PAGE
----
clovenbuttercup: (Caspian)

Title: Don’t Leave Me Here Alone
Character(s): Caspian X, Edmund Pevensie
Pairing: Caspian X/Edmund Pevensie
Rating: T
Notes: Bookverse, with filmverse casting. This deals with themes surrounding Caspian’s denial of the fact Edmund may disappear from his life at any point, and how Ed forces him to recognise (but fails to make him deal with) what this means for his future. Set during Voyage of the Dawn Treader, after Ramandu’s Island.
Disclaimer: Characters you recognise belong to C. S. Lewis.
Summary: You’re living in denial, and the worst part of it is you don’t even realise you’re doing it. Or, at least, not until Edmund forces the issue.

You’re almost a week’s sailing from Ramandu’s Island, both the Star and his daughter far behind you, and you’re feeling quite satisfied with life. The man you love has been back in your life for well over two months now and since nothing so far is crashing around your ears and burning, although you’re aware you should know better than to think so, you wonder whether you can afford to feel a little smug.

And as you ponder just what that might mean, you see Ed walking towards you with a determined look on his face; you feel a grin spread across your face just at the sight of him.



‘I need you to promise me something.’

This is unusual, from Ed; he doesn’t ask for promises. He knows, just as you do, Aslan could return to steal him from you at any point; neither of you knows when, or if, this will happen. Something you will later identify as apprehension crackles up your spine and with it comes the desperate impulse to forestall what he has to say. But when it comes down to it, this is Ed; you could never refuse him.

‘Anything, Ed, if it’s within my power; you know that.’

And then he says what you’ve hoped beyond hope you'd never hear from him.

‘Don’t be on your own; it’s not fair. Promise me you’ll find someone? If I can’t be here—’


The happy bubble of denial you’ve been living in for weeks bursts at last. Your smile freezes on your face; hearing the crack in Ed’s voice has you taking a swift look up at him. You reach a hand out to touch him, unable to see him in distress and not offer comfort.


‘You know I can’t stay,’ Ed continues in a tone, rough with anguish, which breaks your heart a little more with each syllable. ‘Even though you must know I want to stay with you more than anything in the world. I’ll never forget you. How could I forget you? You give me love, and acceptance, and you’d give me the moon itself if you could.’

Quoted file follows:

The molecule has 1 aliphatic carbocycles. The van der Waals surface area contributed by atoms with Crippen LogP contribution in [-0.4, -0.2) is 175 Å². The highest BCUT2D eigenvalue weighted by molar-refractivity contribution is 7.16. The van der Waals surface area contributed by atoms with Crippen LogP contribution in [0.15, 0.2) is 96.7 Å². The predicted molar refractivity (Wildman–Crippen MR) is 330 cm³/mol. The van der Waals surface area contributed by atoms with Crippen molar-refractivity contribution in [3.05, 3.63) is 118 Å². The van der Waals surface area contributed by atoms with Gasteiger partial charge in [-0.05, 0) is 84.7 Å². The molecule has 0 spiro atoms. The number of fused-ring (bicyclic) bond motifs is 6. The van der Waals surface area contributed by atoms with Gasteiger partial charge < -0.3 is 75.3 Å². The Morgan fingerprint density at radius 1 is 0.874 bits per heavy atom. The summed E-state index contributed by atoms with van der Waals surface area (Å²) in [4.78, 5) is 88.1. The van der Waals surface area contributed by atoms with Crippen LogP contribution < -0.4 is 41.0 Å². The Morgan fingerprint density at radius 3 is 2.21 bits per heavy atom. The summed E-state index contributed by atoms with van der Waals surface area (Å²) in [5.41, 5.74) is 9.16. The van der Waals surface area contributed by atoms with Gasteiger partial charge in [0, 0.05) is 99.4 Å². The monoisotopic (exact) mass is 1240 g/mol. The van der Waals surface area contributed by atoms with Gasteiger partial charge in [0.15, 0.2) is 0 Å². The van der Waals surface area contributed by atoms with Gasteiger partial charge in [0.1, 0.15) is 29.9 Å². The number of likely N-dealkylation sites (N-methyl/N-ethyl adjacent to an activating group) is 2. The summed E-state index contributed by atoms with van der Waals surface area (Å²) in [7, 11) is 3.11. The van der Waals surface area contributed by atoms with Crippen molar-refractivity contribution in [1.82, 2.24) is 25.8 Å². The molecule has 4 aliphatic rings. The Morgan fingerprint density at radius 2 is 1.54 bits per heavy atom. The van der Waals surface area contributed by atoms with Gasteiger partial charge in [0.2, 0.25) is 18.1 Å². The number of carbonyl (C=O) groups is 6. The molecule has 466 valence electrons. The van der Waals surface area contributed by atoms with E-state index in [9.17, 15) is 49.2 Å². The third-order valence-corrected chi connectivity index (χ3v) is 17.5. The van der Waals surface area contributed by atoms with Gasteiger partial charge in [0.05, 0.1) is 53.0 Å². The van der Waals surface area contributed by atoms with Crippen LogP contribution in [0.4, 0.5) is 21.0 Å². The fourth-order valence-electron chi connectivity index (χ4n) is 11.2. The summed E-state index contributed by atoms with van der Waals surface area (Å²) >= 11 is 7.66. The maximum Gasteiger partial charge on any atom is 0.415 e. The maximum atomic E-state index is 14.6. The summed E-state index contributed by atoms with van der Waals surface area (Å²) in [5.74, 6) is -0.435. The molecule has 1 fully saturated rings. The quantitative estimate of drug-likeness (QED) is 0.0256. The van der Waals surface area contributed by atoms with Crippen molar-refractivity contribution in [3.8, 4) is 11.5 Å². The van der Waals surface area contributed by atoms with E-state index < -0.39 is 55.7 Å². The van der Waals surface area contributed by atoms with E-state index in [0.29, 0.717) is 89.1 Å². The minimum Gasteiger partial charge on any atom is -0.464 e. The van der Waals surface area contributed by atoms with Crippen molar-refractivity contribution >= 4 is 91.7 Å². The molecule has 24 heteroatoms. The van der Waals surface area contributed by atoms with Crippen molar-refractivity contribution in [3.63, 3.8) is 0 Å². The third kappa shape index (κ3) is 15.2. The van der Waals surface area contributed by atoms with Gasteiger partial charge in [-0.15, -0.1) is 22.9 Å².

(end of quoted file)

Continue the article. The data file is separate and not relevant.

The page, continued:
He smiles at you, then; it’s radiant, full of love. Yet there’s so much pain in it that, even as you bask in his clear adoration of you, you shiver in a way nothing to do with the cold. ‘And ... well, I suppose ... I’ve loved no one else in quite the way I love you, Caspian. Perhaps I never shall again. But, no matter how much I want to, I can’t stay.’

On an intellectual level, he’s right; and you know it. When you met and fell in love with him, the last time he was here, Aslan allowed him a bare few weeks in Narnia; this time he’s had almost thrice that. Yet nothing about acknowledging the truth of it at the intellectual level makes it bearable on an emotional one. Nothing about it can stop your pleading, urgent and entreating:

‘Ed, don’t say that.’

You can’t leave me, not now. Not like this. Not now you’re mine again.

Not caring in the slightest who might see, you lean across the minuscule amount of space between you and brush a gentle kiss across his mouth before returning for a longer, deeper one. You lose yourself in the sensation of it for a few moments before you force yourself to pull away. He’s still clinging to you, and you let your surroundings fade into insignificance as your entire focus narrows to Ed, and what he has to say.

‘I love you,’ he whispers, unable to keep himself from saying it; the words are so quiet, you almost miss them. You give him a careful look before wrapping yourself around him and breathing into his ear.


He whimpers at that, and moves to pull you closer still; it’s clear he doesn’t want to let you go.

‘Ed, stay with me.’

It’s neither order nor request, and you’re not really talking to Ed at all but to the Lion who sees and hears all; you’re begging, pleading, for the chance to keep him with you. You know you won't get another opportunity and, although you know this mightn’t work, you don’t care how manipulative it makes you sound if it gets the results you want.

‘I’ve already lost you once, Ed. It almost killed me. I can’t do it again; I can’t.’

Please don’t make me.

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September 2017

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